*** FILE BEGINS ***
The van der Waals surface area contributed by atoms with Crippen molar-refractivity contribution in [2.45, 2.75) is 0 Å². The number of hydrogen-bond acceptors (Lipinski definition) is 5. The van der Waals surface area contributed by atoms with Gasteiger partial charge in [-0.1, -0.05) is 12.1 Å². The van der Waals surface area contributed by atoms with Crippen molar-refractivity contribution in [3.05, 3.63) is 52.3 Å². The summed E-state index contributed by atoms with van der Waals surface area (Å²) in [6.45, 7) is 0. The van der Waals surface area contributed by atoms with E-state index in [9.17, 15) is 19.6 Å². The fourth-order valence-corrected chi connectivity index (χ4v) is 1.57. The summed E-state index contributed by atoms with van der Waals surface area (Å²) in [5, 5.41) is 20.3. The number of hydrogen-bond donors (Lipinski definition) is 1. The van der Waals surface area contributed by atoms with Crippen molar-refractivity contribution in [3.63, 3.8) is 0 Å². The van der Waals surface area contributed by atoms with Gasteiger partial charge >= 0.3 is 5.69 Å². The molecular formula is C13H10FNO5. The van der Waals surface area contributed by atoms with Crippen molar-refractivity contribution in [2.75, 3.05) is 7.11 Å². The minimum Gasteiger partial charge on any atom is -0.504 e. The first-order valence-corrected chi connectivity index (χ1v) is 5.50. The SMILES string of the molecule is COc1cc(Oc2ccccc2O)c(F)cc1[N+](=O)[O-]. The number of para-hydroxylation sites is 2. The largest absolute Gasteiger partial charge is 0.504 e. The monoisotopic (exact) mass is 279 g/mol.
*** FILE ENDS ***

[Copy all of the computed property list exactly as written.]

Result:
The van der Waals surface area contributed by atoms with Crippen molar-refractivity contribution in [2.45, 2.75) is 0 Å². The number of hydrogen-bond acceptors (Lipinski definition) is 5. The van der Waals surface area contributed by atoms with Gasteiger partial charge in [-0.1, -0.05) is 12.1 Å². The van der Waals surface area contributed by atoms with Crippen molar-refractivity contribution in [3.05, 3.63) is 52.3 Å². The summed E-state index contributed by atoms with van der Waals surface area (Å²) in [6.45, 7) is 0. The van der Waals surface area contributed by atoms with E-state index in [9.17, 15) is 19.6 Å². The fourth-order valence-corrected chi connectivity index (χ4v) is 1.57. The summed E-state index contributed by atoms with van der Waals surface area (Å²) in [5, 5.41) is 20.3. The number of hydrogen-bond donors (Lipinski definition) is 1. The van der Waals surface area contributed by atoms with Crippen molar-refractivity contribution in [3.63, 3.8) is 0 Å². The van der Waals surface area contributed by atoms with Gasteiger partial charge >= 0.3 is 5.69 Å². The molecular formula is C13H10FNO5. The van der Waals surface area contributed by atoms with Crippen molar-refractivity contribution in [2.75, 3.05) is 7.11 Å². The minimum Gasteiger partial charge on any atom is -0.504 e. The first-order valence-corrected chi connectivity index (χ1v) is 5.50. The SMILES string of the molecule is COc1cc(Oc2ccccc2O)c(F)cc1[N+](=O)[O-]. The number of para-hydroxylation sites is 2. The largest absolute Gasteiger partial charge is 0.504 e. The monoisotopic (exact) mass is 279 g/mol.